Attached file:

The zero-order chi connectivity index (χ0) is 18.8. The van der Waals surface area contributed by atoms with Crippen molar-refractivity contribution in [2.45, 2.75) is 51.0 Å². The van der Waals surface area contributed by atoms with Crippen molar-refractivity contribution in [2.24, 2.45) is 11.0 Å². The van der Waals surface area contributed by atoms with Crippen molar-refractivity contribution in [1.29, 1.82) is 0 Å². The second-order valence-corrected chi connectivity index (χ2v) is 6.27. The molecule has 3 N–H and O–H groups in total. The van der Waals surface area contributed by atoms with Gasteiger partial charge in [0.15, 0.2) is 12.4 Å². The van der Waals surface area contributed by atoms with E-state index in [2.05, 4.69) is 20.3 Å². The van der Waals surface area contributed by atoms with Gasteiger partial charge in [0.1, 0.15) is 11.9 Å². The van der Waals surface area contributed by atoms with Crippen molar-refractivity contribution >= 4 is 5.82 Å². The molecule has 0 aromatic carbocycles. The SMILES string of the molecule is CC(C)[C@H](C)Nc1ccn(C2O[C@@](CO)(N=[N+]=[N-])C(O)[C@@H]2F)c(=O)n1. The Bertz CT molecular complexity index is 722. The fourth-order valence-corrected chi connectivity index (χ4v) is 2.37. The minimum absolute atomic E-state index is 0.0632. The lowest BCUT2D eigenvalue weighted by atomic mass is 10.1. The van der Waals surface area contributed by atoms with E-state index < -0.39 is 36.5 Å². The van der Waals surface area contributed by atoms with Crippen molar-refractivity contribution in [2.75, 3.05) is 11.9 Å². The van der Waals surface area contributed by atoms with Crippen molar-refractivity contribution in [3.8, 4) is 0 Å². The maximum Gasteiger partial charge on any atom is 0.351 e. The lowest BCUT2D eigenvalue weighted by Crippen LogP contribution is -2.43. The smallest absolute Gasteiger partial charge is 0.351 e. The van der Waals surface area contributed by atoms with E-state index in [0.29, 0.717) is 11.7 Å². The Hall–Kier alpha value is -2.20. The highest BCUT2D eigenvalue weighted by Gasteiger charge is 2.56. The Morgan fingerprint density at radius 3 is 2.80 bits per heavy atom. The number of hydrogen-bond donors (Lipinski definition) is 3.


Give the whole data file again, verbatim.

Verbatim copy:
The zero-order chi connectivity index (χ0) is 18.8. The van der Waals surface area contributed by atoms with Crippen molar-refractivity contribution in [2.45, 2.75) is 51.0 Å². The van der Waals surface area contributed by atoms with Crippen molar-refractivity contribution in [2.24, 2.45) is 11.0 Å². The van der Waals surface area contributed by atoms with Crippen molar-refractivity contribution in [1.29, 1.82) is 0 Å². The second-order valence-corrected chi connectivity index (χ2v) is 6.27. The molecule has 3 N–H and O–H groups in total. The van der Waals surface area contributed by atoms with Gasteiger partial charge in [0.15, 0.2) is 12.4 Å². The van der Waals surface area contributed by atoms with E-state index in [2.05, 4.69) is 20.3 Å². The van der Waals surface area contributed by atoms with Gasteiger partial charge in [0.1, 0.15) is 11.9 Å². The van der Waals surface area contributed by atoms with Crippen molar-refractivity contribution >= 4 is 5.82 Å². The molecule has 0 aromatic carbocycles. The SMILES string of the molecule is CC(C)[C@H](C)Nc1ccn(C2O[C@@](CO)(N=[N+]=[N-])C(O)[C@@H]2F)c(=O)n1. The Bertz CT molecular complexity index is 722. The fourth-order valence-corrected chi connectivity index (χ4v) is 2.37. The minimum absolute atomic E-state index is 0.0632. The lowest BCUT2D eigenvalue weighted by atomic mass is 10.1. The van der Waals surface area contributed by atoms with E-state index < -0.39 is 36.5 Å². The van der Waals surface area contributed by atoms with Crippen molar-refractivity contribution in [2.75, 3.05) is 11.9 Å². The van der Waals surface area contributed by atoms with Crippen molar-refractivity contribution in [3.8, 4) is 0 Å². The maximum Gasteiger partial charge on any atom is 0.351 e. The lowest BCUT2D eigenvalue weighted by Crippen LogP contribution is -2.43. The smallest absolute Gasteiger partial charge is 0.351 e. The van der Waals surface area contributed by atoms with E-state index in [0.29, 0.717) is 11.7 Å². The Hall–Kier alpha value is -2.20. The highest BCUT2D eigenvalue weighted by Gasteiger charge is 2.56. The Morgan fingerprint density at radius 3 is 2.80 bits per heavy atom. The number of hydrogen-bond donors (Lipinski definition) is 3.